Dictionary.com

double-talk

or dou·ble·talk

[ duhb-uhl-tawk ]
/ ˈdʌb əlˌtɔk /
Save This Word!
See synonyms for: double-talk / double-talked / double-talking on Thesaurus.com

noun

speech using nonsense syllables along with words in a rapid patter.
deliberately evasive or ambiguous language: When you try to get a straight answer, he gives you double-talk.

verb (used without object)

to engage in double-talk.

verb (used with object)

to accomplish or persuade by double-talk.

QUIZZES

QUIZ YOURSELF ON THE 12 TYPES OF VERB TENSES!

Loosen up your grammar muscles because it’s time to test your knowledge on verb tenses!
Question 1 of 6
The verb tenses can be split into which 3 primary categories?

Meet Grammar Coach

Write or paste your essay, email, or story into Grammar Coach and get grammar helpImprove Your Writing

Meet Grammar Coach

Improve Your Writing
Write or paste your essay, email, or story into Grammar Coach and get grammar help

Origin of double-talk

An Americanism dating back to 1935–40

OTHER WORDS FROM double-talk

double-talker, noun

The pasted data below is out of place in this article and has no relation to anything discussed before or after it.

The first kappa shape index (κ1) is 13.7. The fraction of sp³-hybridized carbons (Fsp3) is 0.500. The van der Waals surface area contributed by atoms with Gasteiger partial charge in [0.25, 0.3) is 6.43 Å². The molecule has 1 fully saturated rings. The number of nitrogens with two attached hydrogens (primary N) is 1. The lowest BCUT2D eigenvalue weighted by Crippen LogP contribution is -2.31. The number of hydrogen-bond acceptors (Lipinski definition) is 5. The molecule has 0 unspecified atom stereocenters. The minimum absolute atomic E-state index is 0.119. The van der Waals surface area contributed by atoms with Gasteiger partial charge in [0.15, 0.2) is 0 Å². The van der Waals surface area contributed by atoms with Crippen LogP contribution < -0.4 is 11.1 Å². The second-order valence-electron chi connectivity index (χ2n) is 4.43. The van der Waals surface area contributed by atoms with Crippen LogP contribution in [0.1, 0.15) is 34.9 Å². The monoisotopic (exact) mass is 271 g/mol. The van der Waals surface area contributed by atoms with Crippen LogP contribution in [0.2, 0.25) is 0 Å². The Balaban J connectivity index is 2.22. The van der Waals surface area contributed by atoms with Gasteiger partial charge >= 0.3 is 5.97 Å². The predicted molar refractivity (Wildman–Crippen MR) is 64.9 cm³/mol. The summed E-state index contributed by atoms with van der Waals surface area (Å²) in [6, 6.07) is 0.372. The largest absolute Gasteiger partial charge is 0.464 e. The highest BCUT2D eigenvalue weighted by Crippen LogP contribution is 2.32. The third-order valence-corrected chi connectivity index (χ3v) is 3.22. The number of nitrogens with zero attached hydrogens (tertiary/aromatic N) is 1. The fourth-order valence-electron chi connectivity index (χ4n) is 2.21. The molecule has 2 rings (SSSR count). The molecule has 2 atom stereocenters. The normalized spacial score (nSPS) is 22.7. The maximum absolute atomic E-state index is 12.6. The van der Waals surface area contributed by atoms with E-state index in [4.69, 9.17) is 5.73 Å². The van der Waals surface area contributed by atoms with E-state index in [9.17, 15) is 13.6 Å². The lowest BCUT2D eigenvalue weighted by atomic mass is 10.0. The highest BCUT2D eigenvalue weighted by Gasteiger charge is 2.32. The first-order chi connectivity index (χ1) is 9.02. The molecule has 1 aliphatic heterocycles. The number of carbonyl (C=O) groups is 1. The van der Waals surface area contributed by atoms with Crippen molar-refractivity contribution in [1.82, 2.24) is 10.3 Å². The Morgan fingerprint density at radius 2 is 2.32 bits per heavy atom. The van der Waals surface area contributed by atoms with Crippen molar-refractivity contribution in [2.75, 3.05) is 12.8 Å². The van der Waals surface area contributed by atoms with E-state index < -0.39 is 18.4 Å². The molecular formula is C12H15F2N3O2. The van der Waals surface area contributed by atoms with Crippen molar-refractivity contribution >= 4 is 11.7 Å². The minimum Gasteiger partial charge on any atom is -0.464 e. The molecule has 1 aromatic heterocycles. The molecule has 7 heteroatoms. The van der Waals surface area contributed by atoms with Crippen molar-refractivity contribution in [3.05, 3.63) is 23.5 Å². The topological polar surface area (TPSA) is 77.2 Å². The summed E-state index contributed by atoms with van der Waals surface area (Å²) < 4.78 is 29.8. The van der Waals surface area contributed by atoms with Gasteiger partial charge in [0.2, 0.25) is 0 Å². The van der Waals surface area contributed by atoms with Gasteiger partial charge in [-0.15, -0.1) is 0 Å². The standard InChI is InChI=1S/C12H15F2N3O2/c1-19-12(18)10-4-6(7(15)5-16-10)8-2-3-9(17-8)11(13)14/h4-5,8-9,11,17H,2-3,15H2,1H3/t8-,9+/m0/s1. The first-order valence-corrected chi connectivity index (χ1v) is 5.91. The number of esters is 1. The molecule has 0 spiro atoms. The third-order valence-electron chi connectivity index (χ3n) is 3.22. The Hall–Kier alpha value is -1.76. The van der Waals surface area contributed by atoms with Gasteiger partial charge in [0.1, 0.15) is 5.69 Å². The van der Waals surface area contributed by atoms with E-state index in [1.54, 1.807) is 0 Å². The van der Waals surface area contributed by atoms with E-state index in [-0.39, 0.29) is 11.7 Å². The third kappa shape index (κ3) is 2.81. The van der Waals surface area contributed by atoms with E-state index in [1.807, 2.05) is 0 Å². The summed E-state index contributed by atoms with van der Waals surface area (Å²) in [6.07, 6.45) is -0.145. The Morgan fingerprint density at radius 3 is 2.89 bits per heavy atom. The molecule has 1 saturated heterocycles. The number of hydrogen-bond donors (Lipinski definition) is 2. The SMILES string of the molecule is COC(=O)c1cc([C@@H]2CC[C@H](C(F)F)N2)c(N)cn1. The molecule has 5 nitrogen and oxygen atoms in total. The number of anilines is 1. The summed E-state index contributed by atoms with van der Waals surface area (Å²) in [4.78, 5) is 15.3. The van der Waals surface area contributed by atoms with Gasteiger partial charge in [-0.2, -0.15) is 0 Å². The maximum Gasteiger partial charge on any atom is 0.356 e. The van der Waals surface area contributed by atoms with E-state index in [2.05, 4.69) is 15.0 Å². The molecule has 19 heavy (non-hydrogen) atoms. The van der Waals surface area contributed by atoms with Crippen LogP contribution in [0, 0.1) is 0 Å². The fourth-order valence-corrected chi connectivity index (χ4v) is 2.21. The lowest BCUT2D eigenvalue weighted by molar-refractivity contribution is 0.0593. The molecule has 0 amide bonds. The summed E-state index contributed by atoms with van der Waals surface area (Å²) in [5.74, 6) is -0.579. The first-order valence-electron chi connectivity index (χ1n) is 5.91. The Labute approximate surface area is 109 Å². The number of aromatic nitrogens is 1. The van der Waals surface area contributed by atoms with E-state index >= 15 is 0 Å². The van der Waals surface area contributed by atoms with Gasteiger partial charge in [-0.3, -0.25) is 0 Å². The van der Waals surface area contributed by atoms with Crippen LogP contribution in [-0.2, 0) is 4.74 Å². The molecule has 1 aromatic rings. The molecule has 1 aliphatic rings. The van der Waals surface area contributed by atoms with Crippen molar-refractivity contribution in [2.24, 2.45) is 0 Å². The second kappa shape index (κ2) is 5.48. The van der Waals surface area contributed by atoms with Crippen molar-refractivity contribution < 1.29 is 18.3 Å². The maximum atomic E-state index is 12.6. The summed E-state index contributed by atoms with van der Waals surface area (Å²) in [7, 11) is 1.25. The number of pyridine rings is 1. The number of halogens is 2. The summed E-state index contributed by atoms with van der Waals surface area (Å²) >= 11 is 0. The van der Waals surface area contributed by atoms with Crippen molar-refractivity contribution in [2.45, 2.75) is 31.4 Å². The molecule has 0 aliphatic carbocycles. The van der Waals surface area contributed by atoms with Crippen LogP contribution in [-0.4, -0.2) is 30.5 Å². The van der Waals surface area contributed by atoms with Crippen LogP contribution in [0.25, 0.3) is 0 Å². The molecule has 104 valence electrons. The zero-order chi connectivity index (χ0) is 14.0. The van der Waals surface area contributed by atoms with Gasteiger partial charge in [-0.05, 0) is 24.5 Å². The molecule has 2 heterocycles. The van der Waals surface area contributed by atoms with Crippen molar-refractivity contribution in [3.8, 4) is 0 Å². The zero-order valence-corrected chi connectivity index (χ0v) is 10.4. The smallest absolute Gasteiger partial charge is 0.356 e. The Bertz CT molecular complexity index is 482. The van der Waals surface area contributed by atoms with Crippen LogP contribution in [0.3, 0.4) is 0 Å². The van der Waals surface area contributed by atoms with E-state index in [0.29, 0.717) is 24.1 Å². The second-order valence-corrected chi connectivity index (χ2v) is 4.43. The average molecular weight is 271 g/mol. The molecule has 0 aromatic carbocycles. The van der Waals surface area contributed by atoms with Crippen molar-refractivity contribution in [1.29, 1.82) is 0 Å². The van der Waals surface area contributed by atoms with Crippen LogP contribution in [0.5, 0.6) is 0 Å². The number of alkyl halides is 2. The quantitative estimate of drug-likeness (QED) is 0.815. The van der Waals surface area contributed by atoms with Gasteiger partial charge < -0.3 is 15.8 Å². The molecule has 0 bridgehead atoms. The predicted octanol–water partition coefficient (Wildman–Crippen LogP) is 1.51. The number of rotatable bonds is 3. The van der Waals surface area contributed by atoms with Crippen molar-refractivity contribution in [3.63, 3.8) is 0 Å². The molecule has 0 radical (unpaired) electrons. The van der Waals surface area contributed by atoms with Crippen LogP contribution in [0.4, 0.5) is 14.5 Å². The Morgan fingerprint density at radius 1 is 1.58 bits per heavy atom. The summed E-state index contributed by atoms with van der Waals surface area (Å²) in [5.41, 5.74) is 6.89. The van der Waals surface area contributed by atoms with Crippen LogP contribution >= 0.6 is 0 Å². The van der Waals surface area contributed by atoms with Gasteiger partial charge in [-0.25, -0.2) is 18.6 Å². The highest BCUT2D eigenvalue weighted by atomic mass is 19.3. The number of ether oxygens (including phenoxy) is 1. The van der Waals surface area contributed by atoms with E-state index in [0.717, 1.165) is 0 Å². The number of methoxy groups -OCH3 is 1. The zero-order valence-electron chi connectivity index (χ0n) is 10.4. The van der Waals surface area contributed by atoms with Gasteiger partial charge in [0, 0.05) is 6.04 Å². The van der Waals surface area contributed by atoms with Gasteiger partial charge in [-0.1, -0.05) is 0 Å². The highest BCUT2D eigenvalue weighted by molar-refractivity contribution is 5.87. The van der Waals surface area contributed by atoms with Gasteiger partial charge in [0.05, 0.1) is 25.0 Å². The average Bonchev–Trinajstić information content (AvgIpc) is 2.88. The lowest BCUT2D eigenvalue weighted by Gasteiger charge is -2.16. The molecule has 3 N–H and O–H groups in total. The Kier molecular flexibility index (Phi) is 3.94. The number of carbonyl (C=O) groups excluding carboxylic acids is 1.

Dictionary.com Unabridged Based on the Random House Unabridged Dictionary, © Random House, Inc. 2021

How to use double-talk in a sentence

British Dictionary definitions for double-talk

double talk

noun

rapid speech with a mixture of nonsense syllables and real words; gibberish
empty, deceptive, or ambiguous talk, esp by politicians
Collins English Dictionary - Complete & Unabridged 2012 Digital Edition © William Collins Sons & Co. Ltd. 1979, 1986 © HarperCollins Publishers 1998, 2000, 2003, 2005, 2006, 2007, 2009, 2012

Idioms and Phrases with double-talk

double talk

1

Meaningless speech, gibberish mixing real and invented words. For example, Some popular songs are actually based on double talk. [1930s]

2

Also, doublespeak. Deliberately ambiguous and evasive language. For example, I got tired of her double talk and demanded to know the true story, or His press secretary was very adept at doublespeak. This usage dates from the late 1940s, and the variant from about 1950.

The American Heritage® Idioms Dictionary Copyright © 2002, 2001, 1995 by Houghton Mifflin Harcourt Publishing Company. Published by Houghton Mifflin Harcourt Publishing Company.
FEEDBACK